Last Thursday, Education Cabinet secretary Amina Mohamed directed the Kenya Universities and Colleges Central Placement Services (KUCCPS) to ensure that the more than 500,000 2017 KCSE candidates who were unable to secure places in institutions of higher learning are enrolled in Technical and Vocational Educational Training (TVET) colleges.
But curiously, Treasury Cabinet secretary Henry Rotich had the previous day presented to Parliament a supplementary budget, which slashed Sh3 billion from the Sh6 billion allocated to the Department of Vocational and Technical Training this financial year.
One then wonders how the technical and vocational institutions will absorb the huge numbers that missed out on university placement when the actions of the government have largely shown that technical and vocational education are less important than basic and university education.
For instance, according to data from KUCCPS, colleges selected a paltry 553 students to pursue State-funded diploma programmes against a capacity of 54,927, while those who chose certificate courses took less than a quarter of the available 22,959 slots.
But there is another large number of students who should have seamlessly been enrolled in artisan and craft courses in technical and vocational training centres.
Last year alone, some 350,467 candidates out of the 611,959 who sat KCSE exam scored grade D plain and below and were eligible to enroll in these centres.
Currently there are about 202 active Technical Training Institutes (TTIs) and polytechnics that can absorb students who scored grade C plain, C- (minus) and D+ (plus) to pursue diploma in various craft courses.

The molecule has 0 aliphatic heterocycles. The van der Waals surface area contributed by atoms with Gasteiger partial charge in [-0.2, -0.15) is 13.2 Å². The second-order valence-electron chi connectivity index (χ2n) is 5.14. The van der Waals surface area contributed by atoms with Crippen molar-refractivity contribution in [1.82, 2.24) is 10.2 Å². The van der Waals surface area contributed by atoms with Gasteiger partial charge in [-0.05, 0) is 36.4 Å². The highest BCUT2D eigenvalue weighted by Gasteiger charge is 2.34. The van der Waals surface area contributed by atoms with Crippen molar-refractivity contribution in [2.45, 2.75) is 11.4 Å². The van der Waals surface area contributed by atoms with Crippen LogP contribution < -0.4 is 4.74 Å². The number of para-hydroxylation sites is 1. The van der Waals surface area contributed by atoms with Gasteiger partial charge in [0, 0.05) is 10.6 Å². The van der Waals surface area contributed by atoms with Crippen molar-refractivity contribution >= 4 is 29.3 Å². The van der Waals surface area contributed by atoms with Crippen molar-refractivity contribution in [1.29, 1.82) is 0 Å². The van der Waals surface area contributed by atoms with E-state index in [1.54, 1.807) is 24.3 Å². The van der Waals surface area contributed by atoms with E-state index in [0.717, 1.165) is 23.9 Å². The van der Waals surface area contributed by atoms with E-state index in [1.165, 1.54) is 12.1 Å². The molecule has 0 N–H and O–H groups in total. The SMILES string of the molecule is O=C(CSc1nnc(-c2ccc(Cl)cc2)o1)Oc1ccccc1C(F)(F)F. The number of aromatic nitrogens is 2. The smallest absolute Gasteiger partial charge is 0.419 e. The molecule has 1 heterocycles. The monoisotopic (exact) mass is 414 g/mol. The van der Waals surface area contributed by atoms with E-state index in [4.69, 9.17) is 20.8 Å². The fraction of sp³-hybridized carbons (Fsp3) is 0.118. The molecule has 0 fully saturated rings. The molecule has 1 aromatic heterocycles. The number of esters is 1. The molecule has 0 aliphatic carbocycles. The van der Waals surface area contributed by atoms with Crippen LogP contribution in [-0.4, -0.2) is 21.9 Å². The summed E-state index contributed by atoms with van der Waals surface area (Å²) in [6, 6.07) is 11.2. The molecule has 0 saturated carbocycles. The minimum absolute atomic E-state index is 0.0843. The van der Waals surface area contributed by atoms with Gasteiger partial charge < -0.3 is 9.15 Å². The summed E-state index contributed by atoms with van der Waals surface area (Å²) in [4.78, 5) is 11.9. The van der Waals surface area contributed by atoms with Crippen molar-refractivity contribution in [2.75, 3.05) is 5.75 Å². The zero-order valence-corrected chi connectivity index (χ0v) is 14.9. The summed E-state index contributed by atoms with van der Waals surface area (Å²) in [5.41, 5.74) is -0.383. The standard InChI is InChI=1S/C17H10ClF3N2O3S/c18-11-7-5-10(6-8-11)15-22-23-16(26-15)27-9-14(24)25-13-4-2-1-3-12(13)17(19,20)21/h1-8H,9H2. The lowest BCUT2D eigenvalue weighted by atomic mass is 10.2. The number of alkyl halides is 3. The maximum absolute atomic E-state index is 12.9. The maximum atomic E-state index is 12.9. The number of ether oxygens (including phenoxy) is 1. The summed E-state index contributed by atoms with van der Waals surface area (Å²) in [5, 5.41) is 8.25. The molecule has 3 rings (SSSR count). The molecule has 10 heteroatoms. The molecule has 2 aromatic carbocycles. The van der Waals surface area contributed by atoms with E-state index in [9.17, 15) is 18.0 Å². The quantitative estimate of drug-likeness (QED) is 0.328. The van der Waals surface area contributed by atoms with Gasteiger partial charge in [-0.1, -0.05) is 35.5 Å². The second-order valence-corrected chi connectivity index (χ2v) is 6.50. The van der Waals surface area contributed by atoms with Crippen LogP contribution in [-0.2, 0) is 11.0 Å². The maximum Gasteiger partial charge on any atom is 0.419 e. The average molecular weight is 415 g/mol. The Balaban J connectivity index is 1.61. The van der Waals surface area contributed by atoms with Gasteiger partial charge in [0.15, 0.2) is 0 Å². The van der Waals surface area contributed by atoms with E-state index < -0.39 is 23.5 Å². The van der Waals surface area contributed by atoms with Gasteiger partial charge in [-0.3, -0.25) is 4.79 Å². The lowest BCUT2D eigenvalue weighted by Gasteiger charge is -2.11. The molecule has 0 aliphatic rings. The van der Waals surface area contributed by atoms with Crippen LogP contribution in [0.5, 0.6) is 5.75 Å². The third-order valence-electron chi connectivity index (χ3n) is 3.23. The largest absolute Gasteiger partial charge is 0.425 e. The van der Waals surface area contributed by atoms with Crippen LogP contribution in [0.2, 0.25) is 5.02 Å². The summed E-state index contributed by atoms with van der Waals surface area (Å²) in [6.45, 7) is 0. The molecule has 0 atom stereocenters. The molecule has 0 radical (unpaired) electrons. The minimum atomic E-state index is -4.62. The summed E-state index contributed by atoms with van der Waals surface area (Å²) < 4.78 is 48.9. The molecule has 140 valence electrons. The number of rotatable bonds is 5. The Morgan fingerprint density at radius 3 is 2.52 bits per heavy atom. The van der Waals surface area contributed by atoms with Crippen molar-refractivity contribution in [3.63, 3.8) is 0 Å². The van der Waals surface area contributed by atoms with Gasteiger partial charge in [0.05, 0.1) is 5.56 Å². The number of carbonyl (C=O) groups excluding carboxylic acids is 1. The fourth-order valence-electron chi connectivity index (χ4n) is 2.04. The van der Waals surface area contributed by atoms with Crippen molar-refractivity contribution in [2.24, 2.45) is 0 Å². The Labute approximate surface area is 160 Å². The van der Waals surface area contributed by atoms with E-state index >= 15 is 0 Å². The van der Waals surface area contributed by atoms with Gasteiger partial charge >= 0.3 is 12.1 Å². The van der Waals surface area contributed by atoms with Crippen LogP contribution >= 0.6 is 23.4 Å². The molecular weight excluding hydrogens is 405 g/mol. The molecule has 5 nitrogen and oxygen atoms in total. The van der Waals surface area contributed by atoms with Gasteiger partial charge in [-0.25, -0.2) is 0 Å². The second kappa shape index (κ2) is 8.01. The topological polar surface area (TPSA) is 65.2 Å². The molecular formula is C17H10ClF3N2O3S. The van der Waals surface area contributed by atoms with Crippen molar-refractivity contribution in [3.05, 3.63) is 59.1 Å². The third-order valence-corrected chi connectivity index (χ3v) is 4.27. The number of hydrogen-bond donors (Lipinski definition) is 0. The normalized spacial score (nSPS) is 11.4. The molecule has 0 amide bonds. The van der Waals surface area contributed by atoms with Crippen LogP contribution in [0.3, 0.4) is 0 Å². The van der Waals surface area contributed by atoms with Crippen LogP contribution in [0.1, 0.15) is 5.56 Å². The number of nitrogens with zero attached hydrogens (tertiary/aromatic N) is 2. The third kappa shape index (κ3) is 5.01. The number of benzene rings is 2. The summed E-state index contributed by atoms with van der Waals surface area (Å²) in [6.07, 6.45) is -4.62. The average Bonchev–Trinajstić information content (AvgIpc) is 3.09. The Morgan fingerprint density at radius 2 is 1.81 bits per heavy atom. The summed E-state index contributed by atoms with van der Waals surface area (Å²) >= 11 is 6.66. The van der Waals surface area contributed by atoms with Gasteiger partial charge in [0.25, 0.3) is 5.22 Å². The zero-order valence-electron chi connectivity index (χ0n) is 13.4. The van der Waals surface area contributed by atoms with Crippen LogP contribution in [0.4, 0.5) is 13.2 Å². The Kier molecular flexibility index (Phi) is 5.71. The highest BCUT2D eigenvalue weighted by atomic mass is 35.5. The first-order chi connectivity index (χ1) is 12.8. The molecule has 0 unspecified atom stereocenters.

There are also about 600 youth polytechnics spread across the country that should admit students who score grade D plain and below. TVET sector has the potential to accommodate the 700,000 students who every year complete Class Eight and Form Four but do not either proceed to secondary school or qualify to pursue professional diploma and degree courses.
If the unskilled and unemployed youths are included in the mix, the TVET sector has potential to skill for the labour market around two million youth every year.
But this doesn’t happen because most of these institutions, especially the youth polytechnics, which are under the county governments, have low enrollment despite the hype created by the government.
Why are parents and their children shunning these institutions that should be the bedrock for skills highly sought after in the labour market such as plumbers, electricians and plant operators?
It is not rocket science really to hazard a guess why young people are not keen to acquire skills from these institutions and would rather do apprenticeship with those already skilled and established in those crafts.
First, while the government has managed to put up infrastructure for the technical and vocational institutions, most do not have proper facilities and skilled trainers.
But the greatest impediment is the relatively high fees charged by these institutions, which most parents cannot afford. When a student scores a D (plain), a D – (minus) or grade E, some parents are not keen to invest in such a child because at the back of the minds, the money spent in taking them through primary and secondary school has already gone to waste.
It is also not common to see a parent paying for or taking pride in a child pursuing an artisan course. The parent would rather have such a child go to an urban centre to look for a kibarua (casual job), be a matatu conductor or boda boda rider.
To prevent these young people from wasting away, the government should come up with a strategy of giving free or highly subsidized training to students who scored D plain and below.
In my view, the returns to such an investment by the government would be much higher than say investing in university education because the economic, political and social returns from a mason or plumber trained in a year would be higher than say training an engineer for six years. [email protected]